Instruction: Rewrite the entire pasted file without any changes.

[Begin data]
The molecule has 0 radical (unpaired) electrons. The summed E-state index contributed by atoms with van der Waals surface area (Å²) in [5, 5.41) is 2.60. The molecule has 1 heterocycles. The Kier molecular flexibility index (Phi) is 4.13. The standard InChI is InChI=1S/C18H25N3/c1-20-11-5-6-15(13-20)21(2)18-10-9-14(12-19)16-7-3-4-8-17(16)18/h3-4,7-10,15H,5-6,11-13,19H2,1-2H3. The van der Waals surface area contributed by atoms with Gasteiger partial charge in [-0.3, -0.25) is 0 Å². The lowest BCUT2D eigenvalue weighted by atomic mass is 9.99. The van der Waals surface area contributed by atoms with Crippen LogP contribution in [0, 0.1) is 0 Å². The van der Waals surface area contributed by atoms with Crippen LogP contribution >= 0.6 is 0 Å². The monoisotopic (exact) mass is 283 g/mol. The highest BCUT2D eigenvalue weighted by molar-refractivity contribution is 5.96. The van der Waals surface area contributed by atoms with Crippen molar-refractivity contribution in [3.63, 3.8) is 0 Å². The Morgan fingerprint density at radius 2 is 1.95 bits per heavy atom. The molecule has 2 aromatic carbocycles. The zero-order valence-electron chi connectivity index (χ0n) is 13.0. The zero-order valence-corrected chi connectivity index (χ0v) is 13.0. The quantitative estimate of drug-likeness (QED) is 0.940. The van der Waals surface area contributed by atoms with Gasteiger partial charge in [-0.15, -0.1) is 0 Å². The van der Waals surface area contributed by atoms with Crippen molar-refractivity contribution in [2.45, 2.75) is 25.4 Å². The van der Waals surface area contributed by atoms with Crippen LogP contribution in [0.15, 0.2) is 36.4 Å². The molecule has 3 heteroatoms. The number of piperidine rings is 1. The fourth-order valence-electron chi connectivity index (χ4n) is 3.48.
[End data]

The molecule has 0 radical (unpaired) electrons. The summed E-state index contributed by atoms with van der Waals surface area (Å²) in [5, 5.41) is 2.60. The molecule has 1 heterocycles. The Kier molecular flexibility index (Phi) is 4.13. The standard InChI is InChI=1S/C18H25N3/c1-20-11-5-6-15(13-20)21(2)18-10-9-14(12-19)16-7-3-4-8-17(16)18/h3-4,7-10,15H,5-6,11-13,19H2,1-2H3. The van der Waals surface area contributed by atoms with Gasteiger partial charge in [-0.3, -0.25) is 0 Å². The lowest BCUT2D eigenvalue weighted by atomic mass is 9.99. The van der Waals surface area contributed by atoms with Crippen LogP contribution in [0, 0.1) is 0 Å². The van der Waals surface area contributed by atoms with Crippen LogP contribution >= 0.6 is 0 Å². The monoisotopic (exact) mass is 283 g/mol. The highest BCUT2D eigenvalue weighted by molar-refractivity contribution is 5.96. The van der Waals surface area contributed by atoms with Crippen molar-refractivity contribution in [3.63, 3.8) is 0 Å². The Morgan fingerprint density at radius 2 is 1.95 bits per heavy atom. The molecule has 2 aromatic carbocycles. The zero-order valence-electron chi connectivity index (χ0n) is 13.0. The zero-order valence-corrected chi connectivity index (χ0v) is 13.0. The quantitative estimate of drug-likeness (QED) is 0.940. The van der Waals surface area contributed by atoms with Gasteiger partial charge in [-0.15, -0.1) is 0 Å². The van der Waals surface area contributed by atoms with Crippen molar-refractivity contribution in [2.45, 2.75) is 25.4 Å². The van der Waals surface area contributed by atoms with Crippen LogP contribution in [0.15, 0.2) is 36.4 Å². The molecule has 3 heteroatoms. The number of piperidine rings is 1. The fourth-order valence-electron chi connectivity index (χ4n) is 3.48.